Monday I was at a hackathon for the Harvard LibraryCloud API. So this was great, not only because it’s good for us work-from-home types to leave the house and talk to humans instead of just our cats, but also because I got there and there were a whole lot of other women in the room! This hackathon shared at least one organizer with the prior one where I was the only woman at the table, so I really appreciate that he took my vehement criticism in the best possible way and conducted obvious outreach.
Then he asked who was there for the tutorial, not the hackathon, and literally every other woman in the room raised her hand. *sigh* [ref]Subsequently a few more women showed up, so I ended up being one of 2 or 3. Yay? Also not exactly escaping my attention that all but about two people in the room were white, so if I were a woman of color looking to not feel isolated, game over.[/ref]
What recourse does one have, really, but code as feminist critique? Hence: Intersectional LibraryCloud.
What you’re seeing on that web page are the most commonly used Harvard Library resources that match a given subject search. (The page is randomly seeded when you load with a popular topic, but do try your own!) The results are sorted by stackscore and highlighted with whether their subjects include terms commonly associated with women’s studies; African-American studies; or LGBT studies. (Thank you to Harvard librarian Vernica Downey for the cataloging help.)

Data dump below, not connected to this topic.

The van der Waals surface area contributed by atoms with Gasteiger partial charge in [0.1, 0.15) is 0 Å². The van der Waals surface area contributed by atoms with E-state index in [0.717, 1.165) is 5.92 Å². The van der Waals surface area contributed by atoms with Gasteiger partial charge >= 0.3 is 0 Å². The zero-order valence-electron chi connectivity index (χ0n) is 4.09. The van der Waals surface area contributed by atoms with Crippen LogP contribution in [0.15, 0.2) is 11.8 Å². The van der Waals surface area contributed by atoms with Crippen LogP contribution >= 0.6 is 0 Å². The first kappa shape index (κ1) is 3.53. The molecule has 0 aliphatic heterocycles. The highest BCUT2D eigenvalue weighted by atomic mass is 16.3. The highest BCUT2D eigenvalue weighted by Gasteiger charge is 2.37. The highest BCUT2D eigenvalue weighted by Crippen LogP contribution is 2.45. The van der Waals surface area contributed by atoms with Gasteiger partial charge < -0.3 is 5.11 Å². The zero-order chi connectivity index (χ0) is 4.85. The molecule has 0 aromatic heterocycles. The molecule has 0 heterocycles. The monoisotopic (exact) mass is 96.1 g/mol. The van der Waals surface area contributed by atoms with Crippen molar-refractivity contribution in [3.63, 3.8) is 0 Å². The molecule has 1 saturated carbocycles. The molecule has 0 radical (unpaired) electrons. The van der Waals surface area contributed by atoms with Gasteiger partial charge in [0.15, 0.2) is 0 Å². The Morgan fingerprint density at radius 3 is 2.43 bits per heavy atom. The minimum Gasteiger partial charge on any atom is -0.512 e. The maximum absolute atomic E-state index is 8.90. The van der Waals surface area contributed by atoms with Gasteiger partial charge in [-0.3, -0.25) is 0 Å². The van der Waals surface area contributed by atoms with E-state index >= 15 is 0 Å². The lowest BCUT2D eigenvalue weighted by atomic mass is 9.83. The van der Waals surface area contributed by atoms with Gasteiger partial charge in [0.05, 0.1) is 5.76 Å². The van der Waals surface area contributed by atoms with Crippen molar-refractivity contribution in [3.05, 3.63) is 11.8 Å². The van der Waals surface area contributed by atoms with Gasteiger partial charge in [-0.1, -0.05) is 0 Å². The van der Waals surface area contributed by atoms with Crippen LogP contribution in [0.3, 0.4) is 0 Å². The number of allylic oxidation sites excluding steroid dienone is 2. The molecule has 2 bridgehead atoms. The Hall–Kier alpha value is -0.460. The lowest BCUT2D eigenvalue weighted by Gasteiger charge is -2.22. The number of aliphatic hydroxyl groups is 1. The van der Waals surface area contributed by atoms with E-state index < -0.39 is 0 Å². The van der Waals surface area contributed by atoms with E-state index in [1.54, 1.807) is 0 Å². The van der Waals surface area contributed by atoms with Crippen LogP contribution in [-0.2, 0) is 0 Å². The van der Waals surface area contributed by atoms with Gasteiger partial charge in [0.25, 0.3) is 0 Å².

With this page, I want to examine the question: when Harvard students and faculty develop their understandings of various topics, are those understandings informed by intersectional perspectives? (Answers are left as an exercise for the reader.)
This was the work of a day (…plus way too long shaving yaks to get it onto Heroku), so there are some issues with the code I’d love to see fixed. For one thing, I don’t handle substrings, so some subjects that should definitely be coded as matches, aren’t. For another, in my initial plan I wanted to look at disability studies too, but my first-pass layout doesn’t accommodate it and I don’t have a suitable set of subjects. This is an exercise for the reader too, though! Because I’ve got code, and you can hack on it: woo yeah intersectional librarycloud repo.
This is the sort of code that invites human-language commentary as well; would love to hear your thoughts.